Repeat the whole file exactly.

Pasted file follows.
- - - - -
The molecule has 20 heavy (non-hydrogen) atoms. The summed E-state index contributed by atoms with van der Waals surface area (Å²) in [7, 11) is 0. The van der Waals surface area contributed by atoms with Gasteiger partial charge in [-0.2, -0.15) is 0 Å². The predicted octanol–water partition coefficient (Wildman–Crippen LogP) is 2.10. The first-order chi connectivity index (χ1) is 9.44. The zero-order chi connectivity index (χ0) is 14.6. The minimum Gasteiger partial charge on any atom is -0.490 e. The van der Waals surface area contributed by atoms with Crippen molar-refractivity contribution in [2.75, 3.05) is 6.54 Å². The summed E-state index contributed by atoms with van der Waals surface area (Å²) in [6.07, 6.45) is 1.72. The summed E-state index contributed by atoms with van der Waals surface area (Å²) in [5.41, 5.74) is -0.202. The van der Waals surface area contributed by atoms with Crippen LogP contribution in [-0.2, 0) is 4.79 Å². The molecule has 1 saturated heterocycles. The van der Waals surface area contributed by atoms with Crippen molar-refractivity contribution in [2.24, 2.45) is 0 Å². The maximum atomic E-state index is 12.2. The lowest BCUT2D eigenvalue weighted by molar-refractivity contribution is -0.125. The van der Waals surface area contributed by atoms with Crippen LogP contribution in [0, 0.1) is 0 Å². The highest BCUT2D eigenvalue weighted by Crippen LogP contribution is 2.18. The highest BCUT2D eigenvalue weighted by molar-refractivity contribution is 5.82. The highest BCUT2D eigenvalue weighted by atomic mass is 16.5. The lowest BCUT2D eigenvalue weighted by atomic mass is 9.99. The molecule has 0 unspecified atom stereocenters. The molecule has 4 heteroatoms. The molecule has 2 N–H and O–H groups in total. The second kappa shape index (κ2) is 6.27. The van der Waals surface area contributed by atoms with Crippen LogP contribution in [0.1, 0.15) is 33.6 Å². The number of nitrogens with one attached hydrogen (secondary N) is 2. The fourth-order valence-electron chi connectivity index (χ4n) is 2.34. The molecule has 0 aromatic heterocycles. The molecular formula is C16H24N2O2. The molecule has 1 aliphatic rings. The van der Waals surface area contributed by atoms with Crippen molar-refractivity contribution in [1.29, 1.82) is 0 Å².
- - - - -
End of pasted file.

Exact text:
The molecule has 20 heavy (non-hydrogen) atoms. The summed E-state index contributed by atoms with van der Waals surface area (Å²) in [7, 11) is 0. The van der Waals surface area contributed by atoms with Gasteiger partial charge in [-0.2, -0.15) is 0 Å². The predicted octanol–water partition coefficient (Wildman–Crippen LogP) is 2.10. The first-order chi connectivity index (χ1) is 9.44. The zero-order chi connectivity index (χ0) is 14.6. The minimum Gasteiger partial charge on any atom is -0.490 e. The van der Waals surface area contributed by atoms with Crippen molar-refractivity contribution in [2.75, 3.05) is 6.54 Å². The summed E-state index contributed by atoms with van der Waals surface area (Å²) in [6.07, 6.45) is 1.72. The summed E-state index contributed by atoms with van der Waals surface area (Å²) in [5.41, 5.74) is -0.202. The van der Waals surface area contributed by atoms with Crippen LogP contribution in [-0.2, 0) is 4.79 Å². The molecule has 1 saturated heterocycles. The van der Waals surface area contributed by atoms with Crippen molar-refractivity contribution in [2.24, 2.45) is 0 Å². The maximum atomic E-state index is 12.2. The lowest BCUT2D eigenvalue weighted by molar-refractivity contribution is -0.125. The van der Waals surface area contributed by atoms with Crippen LogP contribution in [0, 0.1) is 0 Å². The highest BCUT2D eigenvalue weighted by Crippen LogP contribution is 2.18. The highest BCUT2D eigenvalue weighted by molar-refractivity contribution is 5.82. The highest BCUT2D eigenvalue weighted by atomic mass is 16.5. The lowest BCUT2D eigenvalue weighted by atomic mass is 9.99. The molecule has 0 unspecified atom stereocenters. The molecule has 4 heteroatoms. The molecule has 2 N–H and O–H groups in total. The second kappa shape index (κ2) is 6.27. The van der Waals surface area contributed by atoms with Crippen LogP contribution in [0.1, 0.15) is 33.6 Å². The number of nitrogens with one attached hydrogen (secondary N) is 2. The fourth-order valence-electron chi connectivity index (χ4n) is 2.34. The molecule has 0 aromatic heterocycles. The molecular formula is C16H24N2O2. The molecule has 1 aliphatic rings. The van der Waals surface area contributed by atoms with Crippen molar-refractivity contribution in [1.29, 1.82) is 0 Å².